Atara claims a remyelination signal
The company’s off-the-shelf T-cell immunotherapy seems to be improving multile sclerosis disability, but an ongoing phase 2 trial will provide a better test.
A keenly awaited early-stage update on Atara’s ATA188 in aggressive forms of multiple sclerosis presented at Ectrims today have made for encouraging reading. Seven of 25 patients have seen sustained improvement on an important measure of disability, EDSS, with 11 remaining stable throughout the phase 1 portion of the study.
The company also presented new data on a biomarker called magnetisation transfer ratio (MTR), which is a measure of the density of myelin, the insulating sheath around nerves that is degraded in MS. Atara believes that a correlation can be seen between MTR and EDSS improvement in the new data, which could mean that ATA188 is promoting remyelination and driving the clinical benefit. Should this be confirmed in larger studies it would represent a big step forward.
A muted reaction from investors this morning – Atara shares were 9% lower in early trade – shows how overheated expectations had been, and points to the need for much more data before any of these claims can be substantiated.
The update concerned 18 subjects recruited into the open-label extension stage of the phase 1 portion of an ongoing trial, Embold. That study has already progressed to the phase 2 double-blind, placebo-controlled stage, from which Atara today promised an interim analysis in the first half of 2022.
This readout now becomes a big event for the company and this project. ATA188 is an allogeneic T-cell immunotherapy that targets Epstein-Barr virus-infected B cells and plasma cells; nearly all MS patients are positive for Epstein-Barr, and these infected cells drive an inflammatory cascade. ATA188 is thought to work by shutting down this inflammation and, perhaps, allowing the body to remyelinate damaged nerves.
On a call today Atara's chief executive, Pascal Touchon, emphasised that ATA188 requires no gene editing – no doubt in a nod to current safety concerns with gene-editing technology. Updated safety data today revealed no new issues, with no grade 4 or 5 events reported and no cases of cytokine release syndrome or graft versus host.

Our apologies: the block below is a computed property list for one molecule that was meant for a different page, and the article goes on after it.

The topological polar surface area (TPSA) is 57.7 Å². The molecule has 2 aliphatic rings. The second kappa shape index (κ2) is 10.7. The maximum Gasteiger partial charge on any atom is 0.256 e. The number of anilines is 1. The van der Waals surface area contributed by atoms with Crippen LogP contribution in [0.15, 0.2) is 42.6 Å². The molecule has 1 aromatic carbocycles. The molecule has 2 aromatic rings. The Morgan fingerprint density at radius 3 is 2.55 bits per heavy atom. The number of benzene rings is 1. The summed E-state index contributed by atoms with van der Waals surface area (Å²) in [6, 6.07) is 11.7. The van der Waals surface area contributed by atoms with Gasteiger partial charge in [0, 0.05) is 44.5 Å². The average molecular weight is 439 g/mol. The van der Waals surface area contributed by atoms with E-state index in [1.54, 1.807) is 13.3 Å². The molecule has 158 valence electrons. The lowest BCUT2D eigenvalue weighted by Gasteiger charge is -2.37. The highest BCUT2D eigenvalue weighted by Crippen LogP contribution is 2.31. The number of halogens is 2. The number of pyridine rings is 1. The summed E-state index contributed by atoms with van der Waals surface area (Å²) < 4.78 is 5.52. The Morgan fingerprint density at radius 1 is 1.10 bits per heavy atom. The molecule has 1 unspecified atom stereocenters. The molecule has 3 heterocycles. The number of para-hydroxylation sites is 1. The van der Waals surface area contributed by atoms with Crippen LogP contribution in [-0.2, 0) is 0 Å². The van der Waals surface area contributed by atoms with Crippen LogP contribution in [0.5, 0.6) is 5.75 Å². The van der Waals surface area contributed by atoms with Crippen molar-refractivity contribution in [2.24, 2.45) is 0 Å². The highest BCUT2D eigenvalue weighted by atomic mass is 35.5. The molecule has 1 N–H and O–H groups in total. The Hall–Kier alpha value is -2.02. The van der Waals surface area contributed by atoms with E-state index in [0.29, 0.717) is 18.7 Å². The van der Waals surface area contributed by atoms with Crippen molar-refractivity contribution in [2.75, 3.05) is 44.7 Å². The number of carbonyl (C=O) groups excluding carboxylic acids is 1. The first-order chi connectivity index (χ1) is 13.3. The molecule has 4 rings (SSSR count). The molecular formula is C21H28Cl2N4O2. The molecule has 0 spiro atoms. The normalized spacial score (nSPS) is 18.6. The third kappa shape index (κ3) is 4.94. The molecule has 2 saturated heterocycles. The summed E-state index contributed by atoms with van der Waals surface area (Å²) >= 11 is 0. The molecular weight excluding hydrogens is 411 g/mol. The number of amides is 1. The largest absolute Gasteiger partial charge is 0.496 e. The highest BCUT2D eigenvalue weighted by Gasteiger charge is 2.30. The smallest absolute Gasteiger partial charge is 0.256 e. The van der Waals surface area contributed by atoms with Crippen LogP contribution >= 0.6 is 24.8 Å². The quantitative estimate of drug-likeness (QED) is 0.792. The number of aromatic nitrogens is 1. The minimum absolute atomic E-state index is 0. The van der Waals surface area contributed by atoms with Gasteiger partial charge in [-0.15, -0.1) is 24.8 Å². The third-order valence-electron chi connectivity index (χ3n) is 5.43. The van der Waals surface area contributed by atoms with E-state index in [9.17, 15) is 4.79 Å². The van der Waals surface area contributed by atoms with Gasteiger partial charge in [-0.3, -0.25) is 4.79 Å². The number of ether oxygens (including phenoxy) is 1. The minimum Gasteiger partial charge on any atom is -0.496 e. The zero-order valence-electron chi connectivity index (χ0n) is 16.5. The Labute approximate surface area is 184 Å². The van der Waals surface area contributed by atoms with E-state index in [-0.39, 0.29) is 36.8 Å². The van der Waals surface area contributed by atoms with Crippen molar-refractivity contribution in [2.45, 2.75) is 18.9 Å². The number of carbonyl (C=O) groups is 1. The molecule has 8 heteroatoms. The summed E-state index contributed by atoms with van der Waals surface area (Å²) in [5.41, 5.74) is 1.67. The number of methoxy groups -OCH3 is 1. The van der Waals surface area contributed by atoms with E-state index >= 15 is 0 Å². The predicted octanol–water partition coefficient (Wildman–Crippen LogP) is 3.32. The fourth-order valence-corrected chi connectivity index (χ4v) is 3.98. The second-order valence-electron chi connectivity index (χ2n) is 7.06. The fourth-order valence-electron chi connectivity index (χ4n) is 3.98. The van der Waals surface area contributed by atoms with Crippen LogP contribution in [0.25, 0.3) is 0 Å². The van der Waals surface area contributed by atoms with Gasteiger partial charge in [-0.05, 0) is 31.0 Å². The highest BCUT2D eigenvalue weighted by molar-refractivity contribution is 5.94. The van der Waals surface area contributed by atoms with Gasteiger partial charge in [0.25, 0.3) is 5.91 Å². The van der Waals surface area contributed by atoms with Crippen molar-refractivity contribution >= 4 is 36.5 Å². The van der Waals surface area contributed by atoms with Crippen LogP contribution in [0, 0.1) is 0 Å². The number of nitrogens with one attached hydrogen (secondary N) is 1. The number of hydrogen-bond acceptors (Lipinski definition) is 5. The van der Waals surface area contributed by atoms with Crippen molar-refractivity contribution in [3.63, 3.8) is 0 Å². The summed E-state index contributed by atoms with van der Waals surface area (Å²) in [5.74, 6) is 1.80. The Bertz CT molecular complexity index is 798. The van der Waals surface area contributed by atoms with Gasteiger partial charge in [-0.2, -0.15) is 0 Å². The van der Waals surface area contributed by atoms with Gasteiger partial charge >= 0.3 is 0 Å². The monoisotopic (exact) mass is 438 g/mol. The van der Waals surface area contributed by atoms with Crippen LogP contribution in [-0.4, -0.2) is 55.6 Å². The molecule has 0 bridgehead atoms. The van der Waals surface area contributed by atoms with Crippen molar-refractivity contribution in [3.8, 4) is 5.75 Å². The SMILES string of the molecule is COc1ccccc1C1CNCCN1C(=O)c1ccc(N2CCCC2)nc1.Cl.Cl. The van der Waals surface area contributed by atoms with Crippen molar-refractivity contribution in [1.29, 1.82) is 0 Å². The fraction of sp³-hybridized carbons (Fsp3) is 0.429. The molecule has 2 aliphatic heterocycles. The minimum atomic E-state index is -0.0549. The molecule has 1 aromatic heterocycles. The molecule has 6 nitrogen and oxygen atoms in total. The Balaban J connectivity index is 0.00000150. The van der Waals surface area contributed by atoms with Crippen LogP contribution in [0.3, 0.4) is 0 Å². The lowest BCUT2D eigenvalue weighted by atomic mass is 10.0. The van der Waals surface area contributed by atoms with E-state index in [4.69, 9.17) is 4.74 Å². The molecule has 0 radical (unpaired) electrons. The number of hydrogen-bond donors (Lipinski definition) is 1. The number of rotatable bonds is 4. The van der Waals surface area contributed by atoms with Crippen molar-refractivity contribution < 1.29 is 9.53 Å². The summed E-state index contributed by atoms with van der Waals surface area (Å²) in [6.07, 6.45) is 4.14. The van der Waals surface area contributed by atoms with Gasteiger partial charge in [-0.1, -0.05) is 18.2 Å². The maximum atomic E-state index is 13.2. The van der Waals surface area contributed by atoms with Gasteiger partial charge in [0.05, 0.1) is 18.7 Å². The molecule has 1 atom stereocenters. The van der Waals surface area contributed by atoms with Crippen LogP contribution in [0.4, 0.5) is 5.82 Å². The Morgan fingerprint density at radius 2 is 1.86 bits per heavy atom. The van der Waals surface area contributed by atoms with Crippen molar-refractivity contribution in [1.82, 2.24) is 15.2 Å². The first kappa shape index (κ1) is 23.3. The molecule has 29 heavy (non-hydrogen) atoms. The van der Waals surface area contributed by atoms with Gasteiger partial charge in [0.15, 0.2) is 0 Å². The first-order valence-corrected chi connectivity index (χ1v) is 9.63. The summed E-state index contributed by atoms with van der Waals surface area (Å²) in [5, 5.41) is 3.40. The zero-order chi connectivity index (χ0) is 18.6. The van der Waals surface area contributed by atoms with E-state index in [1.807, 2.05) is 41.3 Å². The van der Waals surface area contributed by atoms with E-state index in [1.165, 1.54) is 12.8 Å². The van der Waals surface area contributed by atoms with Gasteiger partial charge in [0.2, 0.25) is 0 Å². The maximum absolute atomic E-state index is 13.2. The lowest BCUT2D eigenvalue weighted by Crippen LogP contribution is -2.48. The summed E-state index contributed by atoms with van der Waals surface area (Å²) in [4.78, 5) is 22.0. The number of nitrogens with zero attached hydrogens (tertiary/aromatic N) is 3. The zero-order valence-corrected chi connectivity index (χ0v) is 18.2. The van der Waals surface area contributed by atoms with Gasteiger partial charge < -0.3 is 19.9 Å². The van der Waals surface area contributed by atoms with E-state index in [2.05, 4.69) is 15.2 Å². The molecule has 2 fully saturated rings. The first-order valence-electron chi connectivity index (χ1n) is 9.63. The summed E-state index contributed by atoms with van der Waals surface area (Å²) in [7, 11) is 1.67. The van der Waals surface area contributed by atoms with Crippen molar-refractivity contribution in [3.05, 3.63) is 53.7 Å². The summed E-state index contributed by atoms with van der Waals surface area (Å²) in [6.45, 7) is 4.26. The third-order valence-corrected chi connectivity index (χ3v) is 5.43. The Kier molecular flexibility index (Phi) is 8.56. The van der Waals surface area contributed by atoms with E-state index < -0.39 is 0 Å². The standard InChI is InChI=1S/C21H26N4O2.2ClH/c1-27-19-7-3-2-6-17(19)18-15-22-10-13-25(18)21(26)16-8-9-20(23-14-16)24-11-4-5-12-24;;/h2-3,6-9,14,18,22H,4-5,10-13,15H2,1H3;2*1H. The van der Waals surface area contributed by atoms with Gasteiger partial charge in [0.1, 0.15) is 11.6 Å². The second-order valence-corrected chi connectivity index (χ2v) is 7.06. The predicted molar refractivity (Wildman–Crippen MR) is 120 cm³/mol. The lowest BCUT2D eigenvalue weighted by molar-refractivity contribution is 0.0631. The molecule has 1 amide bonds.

Results from the subjects recruited into the phase 1 trial have previously been reported; the new data today concerned an update on these, as well as the 18 who elected to move into the trial extension, and were followed for up to 39 months.
At the latest data cut-off, nine patients had achieved sustained disability improvement either during the phase 1 portion, which lasted 12 months, or the extension. Seven of these did so via sustained EDSS improvement – an important regulatory endpoint.
11 patients remained stable throughout the study, and on a conference call Atara stressed that in this patient population of primary progressive MS stable disease should be considered a response. Four patients had confirmed disability progression.
On the MTR presentation, patients who achieved sustained EDSS improvement showed greater increases in MTR from baseline at 12 months. In general, an increase in MTR was associated with improvement in EDSS scores, Atara claimed.
There are caveats here, mainly concerning the small patient numbers and the relatively short time period of the trial. Important questions also remain around MTR as a biomarker, a measure has not been widely used in MS trials to date. Unknowns include whether there can be “noise” in the signal – for example, whether the reading can be affected by oedema or dehydration. What regulators might make of the biomarker is also unknown.
But Atara clearly believes that it is amassing evidence that ATA188 promotes remyelination, the ultimate goal for MS research. No project to date has shown clear evidence of this. Much more data are needed, but hopefully this is a step in the right direction.